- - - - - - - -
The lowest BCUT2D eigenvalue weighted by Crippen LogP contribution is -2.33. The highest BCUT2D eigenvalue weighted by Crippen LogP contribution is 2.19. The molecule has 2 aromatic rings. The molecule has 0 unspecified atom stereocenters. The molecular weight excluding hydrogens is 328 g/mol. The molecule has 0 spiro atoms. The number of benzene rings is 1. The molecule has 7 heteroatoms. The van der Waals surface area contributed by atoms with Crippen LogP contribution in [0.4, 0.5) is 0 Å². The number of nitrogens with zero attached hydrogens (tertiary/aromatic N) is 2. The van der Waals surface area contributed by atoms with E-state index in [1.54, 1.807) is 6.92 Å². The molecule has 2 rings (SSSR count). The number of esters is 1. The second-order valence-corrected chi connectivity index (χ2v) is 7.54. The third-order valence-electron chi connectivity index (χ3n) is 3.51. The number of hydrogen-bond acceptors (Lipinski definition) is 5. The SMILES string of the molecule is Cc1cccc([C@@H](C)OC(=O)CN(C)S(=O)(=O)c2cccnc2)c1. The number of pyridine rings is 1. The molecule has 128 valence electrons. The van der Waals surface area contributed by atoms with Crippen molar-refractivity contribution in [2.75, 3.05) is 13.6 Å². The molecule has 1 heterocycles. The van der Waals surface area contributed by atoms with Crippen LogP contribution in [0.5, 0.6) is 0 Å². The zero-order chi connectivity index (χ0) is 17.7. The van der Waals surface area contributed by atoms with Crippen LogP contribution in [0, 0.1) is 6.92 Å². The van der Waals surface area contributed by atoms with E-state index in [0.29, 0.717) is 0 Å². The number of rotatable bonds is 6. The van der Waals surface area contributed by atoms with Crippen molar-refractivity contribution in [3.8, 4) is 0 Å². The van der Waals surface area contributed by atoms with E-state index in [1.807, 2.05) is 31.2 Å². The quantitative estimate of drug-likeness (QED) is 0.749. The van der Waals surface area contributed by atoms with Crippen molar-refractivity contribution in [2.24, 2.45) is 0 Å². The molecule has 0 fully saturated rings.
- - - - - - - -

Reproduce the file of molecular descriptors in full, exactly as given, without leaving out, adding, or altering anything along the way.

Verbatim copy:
The lowest BCUT2D eigenvalue weighted by Crippen LogP contribution is -2.33. The highest BCUT2D eigenvalue weighted by Crippen LogP contribution is 2.19. The molecule has 2 aromatic rings. The molecule has 0 unspecified atom stereocenters. The molecular weight excluding hydrogens is 328 g/mol. The molecule has 0 spiro atoms. The number of benzene rings is 1. The molecule has 7 heteroatoms. The van der Waals surface area contributed by atoms with Crippen LogP contribution in [0.4, 0.5) is 0 Å². The number of nitrogens with zero attached hydrogens (tertiary/aromatic N) is 2. The van der Waals surface area contributed by atoms with E-state index in [1.54, 1.807) is 6.92 Å². The molecule has 2 rings (SSSR count). The number of esters is 1. The second-order valence-corrected chi connectivity index (χ2v) is 7.54. The third-order valence-electron chi connectivity index (χ3n) is 3.51. The number of hydrogen-bond acceptors (Lipinski definition) is 5. The SMILES string of the molecule is Cc1cccc([C@@H](C)OC(=O)CN(C)S(=O)(=O)c2cccnc2)c1. The number of pyridine rings is 1. The molecule has 128 valence electrons. The van der Waals surface area contributed by atoms with Crippen molar-refractivity contribution in [2.75, 3.05) is 13.6 Å². The molecule has 1 heterocycles. The van der Waals surface area contributed by atoms with Crippen LogP contribution in [0.5, 0.6) is 0 Å². The zero-order chi connectivity index (χ0) is 17.7. The van der Waals surface area contributed by atoms with Crippen LogP contribution in [0, 0.1) is 6.92 Å². The van der Waals surface area contributed by atoms with E-state index in [0.29, 0.717) is 0 Å². The number of rotatable bonds is 6. The van der Waals surface area contributed by atoms with Crippen molar-refractivity contribution in [3.8, 4) is 0 Å². The van der Waals surface area contributed by atoms with E-state index in [1.807, 2.05) is 31.2 Å². The quantitative estimate of drug-likeness (QED) is 0.749. The van der Waals surface area contributed by atoms with Crippen molar-refractivity contribution in [2.24, 2.45) is 0 Å². The molecule has 0 fully saturated rings.